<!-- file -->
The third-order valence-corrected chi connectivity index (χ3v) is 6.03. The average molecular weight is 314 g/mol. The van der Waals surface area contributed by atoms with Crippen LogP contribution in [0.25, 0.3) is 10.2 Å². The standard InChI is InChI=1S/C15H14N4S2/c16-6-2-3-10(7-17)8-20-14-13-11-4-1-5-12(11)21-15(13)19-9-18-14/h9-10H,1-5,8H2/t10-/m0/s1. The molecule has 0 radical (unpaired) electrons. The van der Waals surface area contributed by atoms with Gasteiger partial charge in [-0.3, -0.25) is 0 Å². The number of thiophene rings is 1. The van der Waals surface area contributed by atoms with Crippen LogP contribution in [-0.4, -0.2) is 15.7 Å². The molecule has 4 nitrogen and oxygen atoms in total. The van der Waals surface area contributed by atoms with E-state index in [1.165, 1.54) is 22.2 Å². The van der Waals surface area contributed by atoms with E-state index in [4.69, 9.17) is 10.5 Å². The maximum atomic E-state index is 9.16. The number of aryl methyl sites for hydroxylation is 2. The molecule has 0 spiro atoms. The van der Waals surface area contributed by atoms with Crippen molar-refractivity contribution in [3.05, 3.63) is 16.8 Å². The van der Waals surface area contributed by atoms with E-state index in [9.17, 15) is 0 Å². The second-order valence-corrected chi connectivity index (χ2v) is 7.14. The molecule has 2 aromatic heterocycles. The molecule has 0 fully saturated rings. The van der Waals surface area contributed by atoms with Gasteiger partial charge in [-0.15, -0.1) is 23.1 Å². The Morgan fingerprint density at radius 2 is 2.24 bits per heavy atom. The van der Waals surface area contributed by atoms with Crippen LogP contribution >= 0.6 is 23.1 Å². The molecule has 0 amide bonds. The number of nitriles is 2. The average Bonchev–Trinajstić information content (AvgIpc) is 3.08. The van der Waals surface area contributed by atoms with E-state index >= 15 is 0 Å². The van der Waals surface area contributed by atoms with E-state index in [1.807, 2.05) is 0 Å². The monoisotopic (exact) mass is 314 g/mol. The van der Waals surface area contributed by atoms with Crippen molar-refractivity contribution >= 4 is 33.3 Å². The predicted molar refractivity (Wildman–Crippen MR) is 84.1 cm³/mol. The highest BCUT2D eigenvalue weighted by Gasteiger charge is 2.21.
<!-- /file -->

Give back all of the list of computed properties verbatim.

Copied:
The third-order valence-corrected chi connectivity index (χ3v) is 6.03. The average molecular weight is 314 g/mol. The van der Waals surface area contributed by atoms with Crippen LogP contribution in [0.25, 0.3) is 10.2 Å². The standard InChI is InChI=1S/C15H14N4S2/c16-6-2-3-10(7-17)8-20-14-13-11-4-1-5-12(11)21-15(13)19-9-18-14/h9-10H,1-5,8H2/t10-/m0/s1. The molecule has 0 radical (unpaired) electrons. The van der Waals surface area contributed by atoms with Gasteiger partial charge in [-0.3, -0.25) is 0 Å². The number of thiophene rings is 1. The van der Waals surface area contributed by atoms with Crippen LogP contribution in [-0.4, -0.2) is 15.7 Å². The molecule has 4 nitrogen and oxygen atoms in total. The van der Waals surface area contributed by atoms with E-state index in [1.165, 1.54) is 22.2 Å². The van der Waals surface area contributed by atoms with E-state index in [4.69, 9.17) is 10.5 Å². The maximum atomic E-state index is 9.16. The number of aryl methyl sites for hydroxylation is 2. The molecule has 0 spiro atoms. The van der Waals surface area contributed by atoms with Crippen molar-refractivity contribution in [3.05, 3.63) is 16.8 Å². The van der Waals surface area contributed by atoms with E-state index in [9.17, 15) is 0 Å². The second-order valence-corrected chi connectivity index (χ2v) is 7.14. The molecule has 2 aromatic heterocycles. The molecule has 0 fully saturated rings. The van der Waals surface area contributed by atoms with Gasteiger partial charge in [-0.15, -0.1) is 23.1 Å². The Morgan fingerprint density at radius 2 is 2.24 bits per heavy atom. The van der Waals surface area contributed by atoms with Crippen LogP contribution >= 0.6 is 23.1 Å². The molecule has 0 amide bonds. The number of nitriles is 2. The average Bonchev–Trinajstić information content (AvgIpc) is 3.08. The van der Waals surface area contributed by atoms with E-state index >= 15 is 0 Å². The van der Waals surface area contributed by atoms with E-state index in [1.807, 2.05) is 0 Å². The monoisotopic (exact) mass is 314 g/mol. The van der Waals surface area contributed by atoms with Crippen molar-refractivity contribution >= 4 is 33.3 Å². The predicted molar refractivity (Wildman–Crippen MR) is 84.1 cm³/mol. The highest BCUT2D eigenvalue weighted by Gasteiger charge is 2.21.